This story requires a little bit of background. Some of you may be familiar with the company that sells Dead Sea products in mall kiosks all over the country. The kiosks are manned by (somewhat pushy) Israelis that sell the products (it's just so much more exotic when it's being sold by someone with an accent!). In some locations the kiosks are seasonal, while in others they're in place all year round. They'll usually knock at least $5 off the price of whatever you're looking at (or pretending to look at) if you drop a few words of Hebrew within earshot...which of course means that my mother is a total sucker for their products. Our bathroom is full of Dead Sea this, that, and whatever, little of which will ever actually be used.
Earlier this year, my sister met a former worker from one of these booths who had become a baalat teshuva after being invited for Shabbat meals by members of the local frum community. She knew there was such a kiosk in our local mall out in Montana, because my mother liked to talk about the stuff she bought from them and how she got $5 off for saying "shalom" or something like that. So, of course, sister dear was inspired...why don't we invite "our" Israelis over for Pesach?
I knew that we'd already invited another family for the first seder (we were invited out ourselves for the second), and that said family was, well, very American. Also, Ma and Pa are very American. So, I thought, maybe we could invite the Israelis for Shabbat Chol Hamoed? It might be rather awkward having them for the seder; maybe we wouldn't be able to deliver on their expectations. My sister thought that was an acceptable idea and ran it by my mother, who of course loved it.
Off they trooped to the mall (I wasn't back in Montana yet) and talked to the two Israelis that were there (there are four altogether); I'll call them Shmuel and Brittany. They said that actually, they'd been hoping to get invited somewhere for a seder, but no one had asked them yet. Of course, who would turn them down? They said their compatriots would be flying back to Israel for the chag, so it would just be the two of them. My sister gave them our address and phone number (her Hebrew is a LOT better than Ma's) and told them to be in touch to confirm the details. Shmuel called back not long after; he and Brittany would be happy to come, and could the other two come as well? (I guess their plans changed.) Sure, why not?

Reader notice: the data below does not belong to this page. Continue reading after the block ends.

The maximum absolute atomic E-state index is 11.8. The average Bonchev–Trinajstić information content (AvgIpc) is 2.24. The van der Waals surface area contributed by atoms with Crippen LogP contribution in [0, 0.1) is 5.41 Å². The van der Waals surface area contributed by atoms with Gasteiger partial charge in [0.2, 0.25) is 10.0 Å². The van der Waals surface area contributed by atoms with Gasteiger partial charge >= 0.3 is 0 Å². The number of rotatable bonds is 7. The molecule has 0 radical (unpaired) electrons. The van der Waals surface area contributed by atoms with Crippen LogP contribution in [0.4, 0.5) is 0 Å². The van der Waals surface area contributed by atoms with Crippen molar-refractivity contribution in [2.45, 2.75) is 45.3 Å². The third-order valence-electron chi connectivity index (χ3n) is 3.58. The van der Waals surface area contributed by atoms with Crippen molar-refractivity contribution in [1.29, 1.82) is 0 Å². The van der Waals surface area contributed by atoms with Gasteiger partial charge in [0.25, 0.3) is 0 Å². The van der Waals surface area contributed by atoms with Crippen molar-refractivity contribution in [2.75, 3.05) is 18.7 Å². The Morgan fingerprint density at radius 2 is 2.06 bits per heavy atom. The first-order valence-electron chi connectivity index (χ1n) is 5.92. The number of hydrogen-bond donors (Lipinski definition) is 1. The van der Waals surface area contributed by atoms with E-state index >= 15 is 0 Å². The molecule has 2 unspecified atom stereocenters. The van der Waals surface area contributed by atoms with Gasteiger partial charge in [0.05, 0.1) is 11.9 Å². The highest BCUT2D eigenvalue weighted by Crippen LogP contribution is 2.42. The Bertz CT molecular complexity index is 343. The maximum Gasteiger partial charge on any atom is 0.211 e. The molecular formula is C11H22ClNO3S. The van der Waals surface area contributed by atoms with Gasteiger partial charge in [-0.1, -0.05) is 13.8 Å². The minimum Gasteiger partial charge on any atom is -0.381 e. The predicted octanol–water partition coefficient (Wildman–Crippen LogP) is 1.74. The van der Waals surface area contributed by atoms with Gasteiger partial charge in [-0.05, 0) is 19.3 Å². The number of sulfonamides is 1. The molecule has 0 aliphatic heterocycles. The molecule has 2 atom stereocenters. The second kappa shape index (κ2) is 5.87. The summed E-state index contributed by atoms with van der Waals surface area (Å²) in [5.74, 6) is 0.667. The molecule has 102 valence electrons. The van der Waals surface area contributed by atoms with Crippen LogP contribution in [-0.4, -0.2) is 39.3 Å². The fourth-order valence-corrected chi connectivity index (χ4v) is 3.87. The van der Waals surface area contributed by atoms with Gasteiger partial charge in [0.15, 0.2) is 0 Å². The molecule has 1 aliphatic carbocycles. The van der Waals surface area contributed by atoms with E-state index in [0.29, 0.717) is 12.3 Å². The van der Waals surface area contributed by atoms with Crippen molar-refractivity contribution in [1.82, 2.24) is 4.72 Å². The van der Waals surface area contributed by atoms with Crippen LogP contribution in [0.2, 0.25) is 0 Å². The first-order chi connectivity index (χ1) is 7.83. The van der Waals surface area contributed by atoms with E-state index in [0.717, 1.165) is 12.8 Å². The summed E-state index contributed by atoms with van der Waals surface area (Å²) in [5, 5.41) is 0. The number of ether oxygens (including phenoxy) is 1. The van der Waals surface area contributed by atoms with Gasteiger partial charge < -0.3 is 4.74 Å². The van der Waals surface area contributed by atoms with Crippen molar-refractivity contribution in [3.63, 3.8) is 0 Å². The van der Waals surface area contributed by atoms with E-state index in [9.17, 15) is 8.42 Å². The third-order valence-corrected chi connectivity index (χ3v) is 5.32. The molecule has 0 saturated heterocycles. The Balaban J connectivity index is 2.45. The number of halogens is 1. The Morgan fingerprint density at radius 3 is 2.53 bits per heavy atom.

So now there are four non-religious Israelis coming to our seder, as well as this very American (though religious) family. Oooookay. Then, my sister calls the cell phone number Shmuel gave her to confirm that everyone's coming, they have our address and directions, etc. This is an approximation of the ensuing conversation (names again are changed), which took place in Hebrew but I'm telling mostly in English because I'm lazy:
Sister: Hi, can I speak to Shmuel?
Israeli guy on other line: Nope, sorry, he's not here right now, this is Esav. Can I help you with something?
Sister: Um, not exactly...this is Chana X, my mother is Mrs. Plonit Almoni. I think we're having you for the seder. How are you?
Esav: Al hakefach! (Israeli/Arabic slang for great) How are you?
Sister: Baruch Hashem.
Esav: Baruch Hashem! Haha! Baruch Hashem!
Sister, to self: Oh dear G-d, we're having a guy named Esav to our seder and he thinks "Baruch Hashem" is something to laugh over...oh boy.
The rest of the conversation was nothing to report on; they ironed out the details and hung up. My sister had fun telling me about her conversation with Esav; we decided we'd be in for an even more interesting evening than we'd thought.